November 16, 2012

May Maxwell sees ‘Abdu’l-Baha for the first time

May Bolles Maxwell was one of the first group of pilgrims from the West who, in 1898-99, visited ‘Abdu’l-Baha while He was still a prisoner in ‘Akka. Below is a segment from her memoir:

We sailed from Marseilles on February 9th, 1898, on board the S.S. Carthage bound for Bombay and arrived in Port Said on February 13th. We were met on board by Ahmad Yazdi and Nurullah Effendi. They did everything for us, got us rooms at the hotel, attended to our baggage, and during the time we were there came to us almost every hour of the day and evening, inviting us to their homes, taking us to drive, and indeed showing us a love and kindness such as we had never seen before. At the time we could not understand the spirit which animated them, but afterwards we knew that we were dead and they were living and were quickened with the love of God.

On the afternoon of our arrival Nurullah Effendi called for us and drove us to his house, where we met his dear wife and daughters with the same radiant faces and wonderful love that we had seen in our two brothers, and there for the first time we beheld the face of our beloved Master. I could not remove my eyes from this picture, and these friends gave us each a copy and a lock of hair of the Blessed Perfection. Then we were entertained with tea and many sweet cakes, and when we left, although not a word had been spoken except through an occasional interpretation of our brother, we were united in an indissoluble bond of love, and we felt that no language could have been more eloquent than that silence in which our hearts alone had spoken.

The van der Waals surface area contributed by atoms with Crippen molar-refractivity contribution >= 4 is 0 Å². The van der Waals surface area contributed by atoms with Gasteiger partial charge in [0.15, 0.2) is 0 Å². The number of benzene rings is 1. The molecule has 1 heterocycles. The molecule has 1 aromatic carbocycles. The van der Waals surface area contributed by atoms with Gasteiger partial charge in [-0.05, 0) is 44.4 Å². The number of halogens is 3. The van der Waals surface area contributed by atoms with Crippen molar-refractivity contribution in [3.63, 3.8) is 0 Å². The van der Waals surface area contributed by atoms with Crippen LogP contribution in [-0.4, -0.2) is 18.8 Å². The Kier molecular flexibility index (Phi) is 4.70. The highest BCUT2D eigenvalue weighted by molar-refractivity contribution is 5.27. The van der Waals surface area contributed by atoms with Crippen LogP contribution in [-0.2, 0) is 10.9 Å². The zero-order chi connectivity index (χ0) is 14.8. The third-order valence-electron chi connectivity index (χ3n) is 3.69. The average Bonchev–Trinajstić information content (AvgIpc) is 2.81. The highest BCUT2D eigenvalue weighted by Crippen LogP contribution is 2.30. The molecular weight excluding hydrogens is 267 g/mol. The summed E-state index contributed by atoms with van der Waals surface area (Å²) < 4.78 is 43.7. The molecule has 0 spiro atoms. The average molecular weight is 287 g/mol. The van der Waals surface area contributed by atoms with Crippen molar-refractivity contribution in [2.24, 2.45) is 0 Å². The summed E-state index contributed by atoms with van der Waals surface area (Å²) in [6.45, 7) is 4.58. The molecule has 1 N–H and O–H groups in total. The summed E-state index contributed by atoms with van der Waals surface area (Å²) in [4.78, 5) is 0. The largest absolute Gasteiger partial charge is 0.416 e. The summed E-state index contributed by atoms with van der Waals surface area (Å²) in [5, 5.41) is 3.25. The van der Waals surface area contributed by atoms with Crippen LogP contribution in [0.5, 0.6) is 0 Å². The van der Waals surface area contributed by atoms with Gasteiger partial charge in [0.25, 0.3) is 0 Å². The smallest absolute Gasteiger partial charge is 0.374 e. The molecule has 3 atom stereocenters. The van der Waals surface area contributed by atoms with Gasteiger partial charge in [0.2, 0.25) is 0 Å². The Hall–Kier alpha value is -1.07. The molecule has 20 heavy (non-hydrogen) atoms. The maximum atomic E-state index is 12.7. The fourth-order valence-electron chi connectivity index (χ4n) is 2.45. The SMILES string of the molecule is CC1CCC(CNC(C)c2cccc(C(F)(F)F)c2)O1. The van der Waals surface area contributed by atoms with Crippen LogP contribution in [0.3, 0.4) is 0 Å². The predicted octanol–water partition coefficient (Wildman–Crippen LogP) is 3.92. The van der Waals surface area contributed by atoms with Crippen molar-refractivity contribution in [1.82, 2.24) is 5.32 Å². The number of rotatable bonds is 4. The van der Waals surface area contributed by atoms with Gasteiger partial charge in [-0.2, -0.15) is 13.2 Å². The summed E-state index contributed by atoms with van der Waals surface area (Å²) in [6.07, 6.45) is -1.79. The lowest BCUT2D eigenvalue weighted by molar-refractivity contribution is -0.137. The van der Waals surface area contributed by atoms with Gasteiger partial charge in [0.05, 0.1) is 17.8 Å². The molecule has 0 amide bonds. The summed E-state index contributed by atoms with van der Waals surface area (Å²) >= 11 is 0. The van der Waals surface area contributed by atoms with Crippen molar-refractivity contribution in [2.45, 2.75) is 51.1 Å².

We were obliged to wait two days for the little boat running along the coast of Beirut, and we went on board about seven o'clock on the evening of the 15th accompanied by our faithful brothers. With what deep feeling they entrusted to us messages of love for their Master and with what longing eyes they watched us as we sailed away. Ah! soon I was to understand!